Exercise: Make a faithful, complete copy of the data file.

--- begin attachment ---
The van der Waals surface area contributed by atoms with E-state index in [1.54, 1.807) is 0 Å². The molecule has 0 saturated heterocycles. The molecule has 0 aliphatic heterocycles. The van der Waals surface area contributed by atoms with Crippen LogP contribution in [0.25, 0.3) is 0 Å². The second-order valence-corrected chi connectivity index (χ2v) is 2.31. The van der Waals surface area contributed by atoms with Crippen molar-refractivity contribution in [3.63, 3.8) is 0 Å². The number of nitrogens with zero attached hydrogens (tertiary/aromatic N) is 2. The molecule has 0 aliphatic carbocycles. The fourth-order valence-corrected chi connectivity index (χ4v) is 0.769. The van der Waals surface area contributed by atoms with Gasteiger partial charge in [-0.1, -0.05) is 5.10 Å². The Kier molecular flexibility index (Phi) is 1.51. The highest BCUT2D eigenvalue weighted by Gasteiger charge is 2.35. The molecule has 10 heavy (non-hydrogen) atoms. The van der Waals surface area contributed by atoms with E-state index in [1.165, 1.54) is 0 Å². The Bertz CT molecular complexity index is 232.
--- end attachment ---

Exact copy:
The van der Waals surface area contributed by atoms with E-state index in [1.54, 1.807) is 0 Å². The molecule has 0 saturated heterocycles. The molecule has 0 aliphatic heterocycles. The van der Waals surface area contributed by atoms with Crippen LogP contribution in [0.25, 0.3) is 0 Å². The second-order valence-corrected chi connectivity index (χ2v) is 2.31. The van der Waals surface area contributed by atoms with Crippen molar-refractivity contribution in [3.63, 3.8) is 0 Å². The number of nitrogens with zero attached hydrogens (tertiary/aromatic N) is 2. The molecule has 0 aliphatic carbocycles. The fourth-order valence-corrected chi connectivity index (χ4v) is 0.769. The van der Waals surface area contributed by atoms with Gasteiger partial charge in [-0.1, -0.05) is 5.10 Å². The Kier molecular flexibility index (Phi) is 1.51. The highest BCUT2D eigenvalue weighted by Gasteiger charge is 2.35. The molecule has 10 heavy (non-hydrogen) atoms. The van der Waals surface area contributed by atoms with E-state index in [1.165, 1.54) is 0 Å². The Bertz CT molecular complexity index is 232.